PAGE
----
Australian air taxi infrastructure company Skyportz is moving to secure use of prime urban real estate for future electric takeoff and landing vehicles (eVTOL) air taxi operation by – somewhat like the fast-moving homophonic UK drone group Skyports – working with large parking lot businesses to serve as heliports.
In contrast to the diversified UK drone delivery and eVTOL infrastructure company Skyports, Melbourne-based Skyportz has thus far focused mostly on setting the vertiport table for the launch of air taxi services sometime towards the mid-2020s. In doing that, it has quietly and steadily been striking deals with the owners of major parking facilities in Australian cities for their future use as air taxi hubs. Most recently, it signed an agreement with Japan-owned Secure Parking, whose multi-story urban garages add an addition 400 potential eVTOL structures to the hundreds of others Skyportz has obtained options for.
That determined yet gradual approach to securing parking facilities for use as eVTOL air taxi veliports also contrasts how UK’s Skyports has pursued a similar objective. Last November, the London-based company engineered an abrupt Big Bang deal with LAZ Parking, which operates garages in 3,350 locations across the US. Under that agreement, Skyports will develop air taxi vertiports at LAZ Parking sites across Southern California, before broadening the activity to other US cities.
Skyportz, by contrast, has steadily established partnerships with a variety of parking companies across Australia, as well as garage operators at heliports and airports keen to welcome nearing air taxi services.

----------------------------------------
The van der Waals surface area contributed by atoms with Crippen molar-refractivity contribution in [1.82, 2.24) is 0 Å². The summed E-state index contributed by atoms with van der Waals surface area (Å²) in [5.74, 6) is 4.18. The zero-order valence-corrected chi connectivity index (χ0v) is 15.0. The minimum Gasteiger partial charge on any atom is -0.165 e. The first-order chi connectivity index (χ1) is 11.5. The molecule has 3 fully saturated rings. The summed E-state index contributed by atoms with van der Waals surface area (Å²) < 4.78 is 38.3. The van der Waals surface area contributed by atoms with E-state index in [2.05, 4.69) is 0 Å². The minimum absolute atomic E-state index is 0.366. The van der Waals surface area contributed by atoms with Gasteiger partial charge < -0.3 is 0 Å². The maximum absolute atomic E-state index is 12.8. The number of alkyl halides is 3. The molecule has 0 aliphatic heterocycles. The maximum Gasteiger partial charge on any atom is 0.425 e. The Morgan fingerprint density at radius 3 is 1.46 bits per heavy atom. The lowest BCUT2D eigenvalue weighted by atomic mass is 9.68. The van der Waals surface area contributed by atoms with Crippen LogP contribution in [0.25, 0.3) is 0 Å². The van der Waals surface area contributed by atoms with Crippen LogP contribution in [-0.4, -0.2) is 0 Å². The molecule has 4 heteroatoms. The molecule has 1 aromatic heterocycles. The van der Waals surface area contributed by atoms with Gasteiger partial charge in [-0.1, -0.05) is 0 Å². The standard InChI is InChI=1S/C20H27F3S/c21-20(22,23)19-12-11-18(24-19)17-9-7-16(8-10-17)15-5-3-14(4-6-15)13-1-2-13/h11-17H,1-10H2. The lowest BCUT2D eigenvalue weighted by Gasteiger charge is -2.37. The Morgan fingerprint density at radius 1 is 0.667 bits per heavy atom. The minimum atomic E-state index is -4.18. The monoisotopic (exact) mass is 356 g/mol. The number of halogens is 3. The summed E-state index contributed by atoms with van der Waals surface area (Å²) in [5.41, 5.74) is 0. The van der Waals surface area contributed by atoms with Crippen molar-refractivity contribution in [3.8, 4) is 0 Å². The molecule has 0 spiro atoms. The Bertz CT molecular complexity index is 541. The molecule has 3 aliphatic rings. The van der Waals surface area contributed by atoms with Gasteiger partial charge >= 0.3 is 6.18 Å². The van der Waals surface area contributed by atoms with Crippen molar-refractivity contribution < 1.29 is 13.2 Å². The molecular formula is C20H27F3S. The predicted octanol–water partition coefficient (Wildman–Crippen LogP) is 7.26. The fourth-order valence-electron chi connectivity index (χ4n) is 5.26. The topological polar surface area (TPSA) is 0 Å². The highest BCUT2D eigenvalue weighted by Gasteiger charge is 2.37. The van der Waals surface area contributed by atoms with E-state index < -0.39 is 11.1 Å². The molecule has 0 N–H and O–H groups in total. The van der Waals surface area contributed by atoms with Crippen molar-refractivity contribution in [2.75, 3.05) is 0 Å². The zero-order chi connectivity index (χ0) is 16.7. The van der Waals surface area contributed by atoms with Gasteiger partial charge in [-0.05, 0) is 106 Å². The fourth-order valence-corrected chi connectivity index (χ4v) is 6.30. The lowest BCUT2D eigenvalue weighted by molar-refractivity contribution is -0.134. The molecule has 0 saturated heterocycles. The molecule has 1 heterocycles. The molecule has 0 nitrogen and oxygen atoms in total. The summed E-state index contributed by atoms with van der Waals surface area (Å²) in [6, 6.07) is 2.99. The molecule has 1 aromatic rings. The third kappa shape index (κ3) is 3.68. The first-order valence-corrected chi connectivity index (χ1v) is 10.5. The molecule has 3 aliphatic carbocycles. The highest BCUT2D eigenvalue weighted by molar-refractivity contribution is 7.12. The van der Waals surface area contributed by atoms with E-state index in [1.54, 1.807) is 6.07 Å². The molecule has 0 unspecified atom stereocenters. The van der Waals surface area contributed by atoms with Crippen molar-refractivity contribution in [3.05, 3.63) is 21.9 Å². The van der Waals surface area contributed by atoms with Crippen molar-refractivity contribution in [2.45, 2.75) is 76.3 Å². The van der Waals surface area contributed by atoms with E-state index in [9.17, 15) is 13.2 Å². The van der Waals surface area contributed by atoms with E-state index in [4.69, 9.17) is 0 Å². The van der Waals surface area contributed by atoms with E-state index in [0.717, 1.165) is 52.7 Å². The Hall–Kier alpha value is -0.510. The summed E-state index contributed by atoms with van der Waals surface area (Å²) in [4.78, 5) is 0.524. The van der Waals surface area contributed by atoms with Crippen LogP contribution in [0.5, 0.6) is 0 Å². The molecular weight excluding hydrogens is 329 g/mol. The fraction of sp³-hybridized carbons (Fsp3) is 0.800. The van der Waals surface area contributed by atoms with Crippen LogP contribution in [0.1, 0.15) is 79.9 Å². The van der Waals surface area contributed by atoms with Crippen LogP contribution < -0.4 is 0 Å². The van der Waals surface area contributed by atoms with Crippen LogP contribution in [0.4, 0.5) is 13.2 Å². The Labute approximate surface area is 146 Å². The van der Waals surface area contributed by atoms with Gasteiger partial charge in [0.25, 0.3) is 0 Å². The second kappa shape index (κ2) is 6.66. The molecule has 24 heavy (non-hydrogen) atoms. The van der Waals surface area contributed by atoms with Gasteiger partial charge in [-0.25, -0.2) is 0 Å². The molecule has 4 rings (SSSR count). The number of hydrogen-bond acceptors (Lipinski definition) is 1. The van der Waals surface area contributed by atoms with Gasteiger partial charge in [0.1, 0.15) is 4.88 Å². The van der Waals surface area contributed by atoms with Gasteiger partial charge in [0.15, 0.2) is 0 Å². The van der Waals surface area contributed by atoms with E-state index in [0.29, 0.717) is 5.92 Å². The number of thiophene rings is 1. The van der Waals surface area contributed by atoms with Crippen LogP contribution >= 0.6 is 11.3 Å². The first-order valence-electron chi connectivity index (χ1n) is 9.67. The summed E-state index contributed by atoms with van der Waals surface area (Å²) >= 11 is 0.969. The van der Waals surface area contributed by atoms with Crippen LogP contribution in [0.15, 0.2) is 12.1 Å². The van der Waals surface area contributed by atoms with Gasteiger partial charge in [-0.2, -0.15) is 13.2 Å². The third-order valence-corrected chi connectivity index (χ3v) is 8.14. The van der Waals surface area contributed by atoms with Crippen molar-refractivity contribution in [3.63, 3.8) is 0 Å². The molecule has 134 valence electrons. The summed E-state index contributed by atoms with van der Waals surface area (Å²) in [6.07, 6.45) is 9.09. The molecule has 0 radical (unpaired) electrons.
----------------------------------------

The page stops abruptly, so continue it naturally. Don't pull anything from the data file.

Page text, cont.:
“Car park rooftops are ideal because they are built to support the weight of cars, are easily accessible and are in locations that people want to go to,” Skyportz founder Clem Newton-Brown told The Australian Financial Review this week. “We want to be the front-runner in 2024 or 2025 when the first commercial aircraft is approved, and be in a position to attract these companies to Australia.”
A former politician in the state of Victoria, Newton-Brown founded the company in 2018 and continued building it on his conviction that eVTOL craft and air taxi services will not only arrive faster than most people realize, but will revolutionize urban transport when they do. But for that to happen, he says, all parts of that next generation advanced air mobility system must be in place ahead of time – not least of which being centrally-located, well-equipped urban veliports.
“Our role is very clear. It’s what we see as the missing piece in the puzzle: the landing infrastructure,” Newton-Brown said. “There is no point in having these incredible aircraft developed if they can’t actually be landed in places that are useful.”
The company is mostly focused on the repurposing of structures for vertiport use, though has committed to building entirely new infrastructure like the electric transport hub planned for Brisbane’s 2032 Olympics.
Of late, Skyportz has also sought to ensure the vehicle side of that activity will be ready to fly as soon as possible. Last October, it agreed to buy up to 100 hybrid eVTOL craft from US company Electra Aero for air taxi service in Australia. It’s unclear whether the company plans to operate flights itself – and thus take another diversification step closer to Skyport’s mix of aerial activities – or lease them to stand-alone specialists.
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